It would be easy to dismiss Peterson as merely a charlatan who makes hay by rushing to stand for anything that “woke” feminists and “social justice warriors” might find distasteful. Certainly, his more outré public campaigns, such as his recent attempt to live exclusively on a diet of red meat, or his dangerous cold-turkey rehab in a Russian clinic for his benzodiazepine addiction, seem tailor-made for internet outrage and ire.

It’s easy, too, to point out the irony of a self-help guru who has frequently spoken out about the need for willpower, including among addicts, discussing his own addiction as a purely medical phenomenon, rather than a partially psychological one.

But rather than dismiss Peterson’s attraction, it’s worth considering what, exactly, he provides to his fan base. 

Progressive millennials and members of Generation Z, after all, hardly lack things to “stan.” Political activism, civic religion and celebrity culture — with its fantastical hero-worship — have all come to converge in our contemporary world. We might “stan,” for example, a “queen” like Alexandria Ocasio-Cortez for “killing it” on Twitter by making salient leftist points, or else venerate the “Notorious RBG” — as the late Supreme Court Justice Ruth Bader Ginsburg was often known to her younger, internet-saturated fan base, with a votive candle or a commemorative T-shirt.

These “queens” are, of course, accomplished women and scholars, but their fans deploy them as avatars in the culture wars. AOC and RBG are fetishized as quasi-superheroes, champions of feminist, progressive values.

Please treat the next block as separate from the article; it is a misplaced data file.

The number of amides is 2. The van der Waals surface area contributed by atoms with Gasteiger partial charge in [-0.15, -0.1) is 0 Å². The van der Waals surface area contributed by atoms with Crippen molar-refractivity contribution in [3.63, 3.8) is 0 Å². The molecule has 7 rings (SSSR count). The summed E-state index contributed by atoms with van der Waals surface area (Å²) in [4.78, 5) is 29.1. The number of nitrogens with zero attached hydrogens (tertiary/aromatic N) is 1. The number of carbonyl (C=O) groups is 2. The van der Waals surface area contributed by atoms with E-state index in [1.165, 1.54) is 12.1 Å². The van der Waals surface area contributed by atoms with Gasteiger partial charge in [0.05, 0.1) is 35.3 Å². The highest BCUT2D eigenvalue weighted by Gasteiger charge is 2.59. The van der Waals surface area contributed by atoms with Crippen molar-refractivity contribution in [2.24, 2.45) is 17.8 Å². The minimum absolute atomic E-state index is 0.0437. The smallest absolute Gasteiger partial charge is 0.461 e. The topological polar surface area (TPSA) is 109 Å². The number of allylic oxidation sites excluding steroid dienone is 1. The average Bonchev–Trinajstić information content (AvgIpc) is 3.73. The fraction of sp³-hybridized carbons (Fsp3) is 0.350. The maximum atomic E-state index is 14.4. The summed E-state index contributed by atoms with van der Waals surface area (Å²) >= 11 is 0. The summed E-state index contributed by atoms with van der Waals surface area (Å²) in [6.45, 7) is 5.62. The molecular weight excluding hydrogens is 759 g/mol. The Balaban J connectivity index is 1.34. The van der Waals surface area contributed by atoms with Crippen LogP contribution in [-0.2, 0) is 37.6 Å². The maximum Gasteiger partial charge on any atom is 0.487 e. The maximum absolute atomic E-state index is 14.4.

For a certain kind of young person coming of age in the Trump era, these politico-celebrities have attained a mythic underdog status as brave resistance fighters in the battle of good and evil that has come to define our political landscape. These commodified icons allow their adherents to bolster their own self-understanding. Their personal brands consist, in part, of who they stan.

Peterson does the same for a different fan base. His battle of good against evil pits brave truth-tellers such as himself against the insidious forces of the social-justice-industrial-complex, with his very person as both celebrity spokesperson and the commodity. His life is a fantasy of heroism for alienated young men encountering the fundamental brokenness of modern life, just as their feminist progressive counterparts are.

To be a fan of Peterson is less to live according to his actual 12 (or, now, 24) rules than to venerate the brave elemental man Peterson portrays. In embracing Peterson’s controversy and opposition, the fan paints himself as a rugged individualist entirely free of “victimhood” but who is also fundamentally in touch with his “true” “masculine” nature. It is a fantasy of both freedom and authenticity.

It wouldn’t be fair to suggest that these Peterson stans are following their hero to the very heart of self-help culture. Self-help has always, after all, been about selling the fantasy both of being free to remake your life, and discovering your “true” self along the way. Peterson’s next 12 rules hardly matter. It’s who he is, not how he lives, that matters.